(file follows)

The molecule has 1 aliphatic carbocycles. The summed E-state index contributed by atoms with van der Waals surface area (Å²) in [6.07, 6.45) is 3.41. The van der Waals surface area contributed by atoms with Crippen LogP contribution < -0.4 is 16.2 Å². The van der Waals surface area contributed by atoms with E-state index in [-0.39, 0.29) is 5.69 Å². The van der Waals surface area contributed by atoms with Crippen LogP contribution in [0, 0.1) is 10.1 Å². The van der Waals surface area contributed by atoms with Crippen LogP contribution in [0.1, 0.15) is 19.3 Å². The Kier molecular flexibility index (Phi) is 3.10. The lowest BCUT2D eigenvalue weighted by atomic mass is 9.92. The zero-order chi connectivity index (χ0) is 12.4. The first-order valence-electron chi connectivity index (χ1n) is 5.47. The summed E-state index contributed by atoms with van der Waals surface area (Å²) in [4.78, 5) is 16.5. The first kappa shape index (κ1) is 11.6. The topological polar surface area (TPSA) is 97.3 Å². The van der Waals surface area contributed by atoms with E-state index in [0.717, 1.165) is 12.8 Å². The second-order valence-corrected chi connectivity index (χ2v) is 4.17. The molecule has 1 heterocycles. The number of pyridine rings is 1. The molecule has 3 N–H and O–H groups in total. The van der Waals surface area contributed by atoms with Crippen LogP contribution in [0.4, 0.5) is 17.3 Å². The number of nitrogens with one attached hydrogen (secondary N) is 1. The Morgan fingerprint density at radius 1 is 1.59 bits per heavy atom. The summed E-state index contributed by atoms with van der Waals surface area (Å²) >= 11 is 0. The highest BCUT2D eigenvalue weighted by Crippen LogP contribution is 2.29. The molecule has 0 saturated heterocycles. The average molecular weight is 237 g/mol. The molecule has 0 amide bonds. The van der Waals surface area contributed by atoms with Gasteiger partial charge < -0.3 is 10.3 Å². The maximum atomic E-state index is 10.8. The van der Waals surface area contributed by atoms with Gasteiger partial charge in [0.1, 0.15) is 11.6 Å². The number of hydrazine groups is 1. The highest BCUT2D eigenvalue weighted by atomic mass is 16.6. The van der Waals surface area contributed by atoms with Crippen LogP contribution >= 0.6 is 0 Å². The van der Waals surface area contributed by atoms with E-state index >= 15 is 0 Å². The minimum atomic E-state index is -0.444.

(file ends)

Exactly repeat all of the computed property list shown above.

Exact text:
The molecule has 1 aliphatic carbocycles. The summed E-state index contributed by atoms with van der Waals surface area (Å²) in [6.07, 6.45) is 3.41. The van der Waals surface area contributed by atoms with Crippen LogP contribution < -0.4 is 16.2 Å². The van der Waals surface area contributed by atoms with E-state index in [-0.39, 0.29) is 5.69 Å². The van der Waals surface area contributed by atoms with Crippen LogP contribution in [0, 0.1) is 10.1 Å². The van der Waals surface area contributed by atoms with Crippen LogP contribution in [0.1, 0.15) is 19.3 Å². The Kier molecular flexibility index (Phi) is 3.10. The lowest BCUT2D eigenvalue weighted by atomic mass is 9.92. The zero-order chi connectivity index (χ0) is 12.4. The first-order valence-electron chi connectivity index (χ1n) is 5.47. The summed E-state index contributed by atoms with van der Waals surface area (Å²) in [4.78, 5) is 16.5. The first kappa shape index (κ1) is 11.6. The topological polar surface area (TPSA) is 97.3 Å². The van der Waals surface area contributed by atoms with E-state index in [0.717, 1.165) is 12.8 Å². The second-order valence-corrected chi connectivity index (χ2v) is 4.17. The molecule has 1 heterocycles. The number of pyridine rings is 1. The molecule has 3 N–H and O–H groups in total. The van der Waals surface area contributed by atoms with Crippen LogP contribution in [0.4, 0.5) is 17.3 Å². The number of nitrogens with one attached hydrogen (secondary N) is 1. The Morgan fingerprint density at radius 1 is 1.59 bits per heavy atom. The summed E-state index contributed by atoms with van der Waals surface area (Å²) >= 11 is 0. The highest BCUT2D eigenvalue weighted by Crippen LogP contribution is 2.29. The molecule has 0 saturated heterocycles. The average molecular weight is 237 g/mol. The molecule has 0 amide bonds. The van der Waals surface area contributed by atoms with Gasteiger partial charge < -0.3 is 10.3 Å². The maximum atomic E-state index is 10.8. The van der Waals surface area contributed by atoms with Gasteiger partial charge in [0.1, 0.15) is 11.6 Å². The number of hydrazine groups is 1. The highest BCUT2D eigenvalue weighted by atomic mass is 16.6. The van der Waals surface area contributed by atoms with Crippen LogP contribution >= 0.6 is 0 Å². The van der Waals surface area contributed by atoms with E-state index >= 15 is 0 Å². The minimum atomic E-state index is -0.444.